National Review, a magazine founded by the late William F. Buckley, is the intellectual leader of the conservative movement. It speaks for the agenda of deregulation and pure free-market theory that overtook and then destroyed our economy.
Back in 2004, National Review put a caricature of me on its cover and called me the most destructive politician in America. Why? Because, as the magazine pointed out in the accompanying article, I was the attorney general of New York at that time, and I and my office were pursuing wrongdoing in a multitude of areas. We were suing coal-burning power plants that were violating the Clean Air Act, we were suing the tobacco companies because of their illegal marketing and deceptive practices, and we were suing virtually all the major Wall Street investment banks for committing fraud and violating their duty of honesty to the public. The feds were doing nothing about these problems before we did. We sued the largest mutual fund companies—which were gaming the market—leading to billions of dollars in refunds to customers and lower fees totaling billions of dollars. Again, this was something the feds were unwilling to do. And, as the article pointed out, we were suing predatory lending companies, long before 2004, and I was warning that subprime debt could be both harmful to the borrower and toxic to the economy. The federal government tried to shut down our effort.
It was these actions that led the National Review to deem me the most destructive politician in America. Frankly, I wish that the financial world had paid attention to what we were saying at a deeper level. At the time, evidence of the brewing crisis of 2008 was visible, and even though we tried to be heard, especially about predatory lending and subprime debt, the voices of the dangerous ideology of deregulation won out. Clearly, we have all paid an enormous price.
There was a core logic to our cases. As someone with a deep faith in competition and the market, I also know that markets only work with tough enforcement of the rules that guarantee competition and fair play—and that the pressure to break those rules only gets stronger as the amount of money involved gets larger. There is also the more purely theoretical principle that I feel most of us believe in—that it is important for our society that the most powerful always be subject to the rule of law, and the least powerful be entitled to the protection of the law. Our cases tried to vindicate those two core principles.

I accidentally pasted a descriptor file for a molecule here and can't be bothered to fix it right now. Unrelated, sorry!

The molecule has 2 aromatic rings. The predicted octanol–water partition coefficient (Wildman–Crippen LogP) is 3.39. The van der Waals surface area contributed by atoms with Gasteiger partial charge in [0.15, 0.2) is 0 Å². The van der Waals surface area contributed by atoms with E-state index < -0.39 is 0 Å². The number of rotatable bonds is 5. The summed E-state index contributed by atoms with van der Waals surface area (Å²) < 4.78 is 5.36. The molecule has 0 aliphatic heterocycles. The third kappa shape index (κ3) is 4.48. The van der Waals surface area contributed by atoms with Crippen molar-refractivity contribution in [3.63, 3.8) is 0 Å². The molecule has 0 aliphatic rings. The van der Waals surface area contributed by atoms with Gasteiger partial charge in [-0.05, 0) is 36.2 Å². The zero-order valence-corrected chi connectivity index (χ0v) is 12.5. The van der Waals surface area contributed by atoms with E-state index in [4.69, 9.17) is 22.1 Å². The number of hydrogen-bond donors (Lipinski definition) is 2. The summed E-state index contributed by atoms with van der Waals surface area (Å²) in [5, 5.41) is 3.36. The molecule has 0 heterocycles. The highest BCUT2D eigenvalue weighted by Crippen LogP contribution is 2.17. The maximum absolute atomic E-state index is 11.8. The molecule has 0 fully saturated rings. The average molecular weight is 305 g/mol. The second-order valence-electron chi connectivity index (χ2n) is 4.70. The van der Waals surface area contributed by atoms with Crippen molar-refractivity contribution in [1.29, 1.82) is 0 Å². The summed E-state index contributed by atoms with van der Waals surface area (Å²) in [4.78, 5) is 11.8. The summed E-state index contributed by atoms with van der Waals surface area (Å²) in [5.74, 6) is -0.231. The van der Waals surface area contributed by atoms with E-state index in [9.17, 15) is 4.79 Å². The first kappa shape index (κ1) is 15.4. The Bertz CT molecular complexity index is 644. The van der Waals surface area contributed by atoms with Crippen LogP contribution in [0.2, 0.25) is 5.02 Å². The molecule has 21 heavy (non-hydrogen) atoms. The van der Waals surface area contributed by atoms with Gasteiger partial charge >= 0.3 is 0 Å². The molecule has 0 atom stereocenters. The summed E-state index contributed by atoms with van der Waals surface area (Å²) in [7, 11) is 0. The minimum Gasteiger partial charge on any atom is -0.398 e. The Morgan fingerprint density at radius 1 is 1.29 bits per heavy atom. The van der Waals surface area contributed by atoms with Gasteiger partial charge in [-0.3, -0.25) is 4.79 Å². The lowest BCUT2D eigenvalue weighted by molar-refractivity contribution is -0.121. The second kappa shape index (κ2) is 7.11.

Unfortunately, those most responsible for creating the financial crisis have escaped paying any price—we have a Justice Department that seems incapable of framing important cases. It would rather focus on steroids in baseball than structural malfeasance on Wall Street or torture by the government.
One consequence of this failure to hold accountable the malefactors who helped cause the crisis is that they are now trying desperately to rewrite history, disclaiming any responsibility and pretending that events simply did not occur as they did.
A small group of individuals whom I prosecuted has been using multiple platforms and venues to attack me personally and distort the record of these cases I prosecuted. Most recently, Ken Langone—who was the chair of the Compensation Committee of the New York Stock Exchange for several years—went on CNBC to level another round of attacks: “Look, this guy is a master at deception. … He is like a spoiled kid, ‘I’m here, pay attention to me.’ ”
Langone should feel free to speak up. It is his right, and I bear him no ill will for stating what he views to be his case. Yet I also feel it incumbent upon me to set the record straight—not because the individual cases are so important, but because the larger principles we were trying to vindicate surely are, and because so much of what has been said is simply outrageous.
So let’s talk for a moment about the case against Ken Langone and his role on the NYSE Compensation Committee. The New York Stock Exchange, at the time a not-for-profit, paid its CEO Dick Grasso more than $200 million over a series of years. A report done for the board of the Exchange by Dan Webb, one of the most respected prosecutors in the nation, found that Grasso was overpaid by at least $144 million, and that Langone and the compensation committee handled the matter improperly!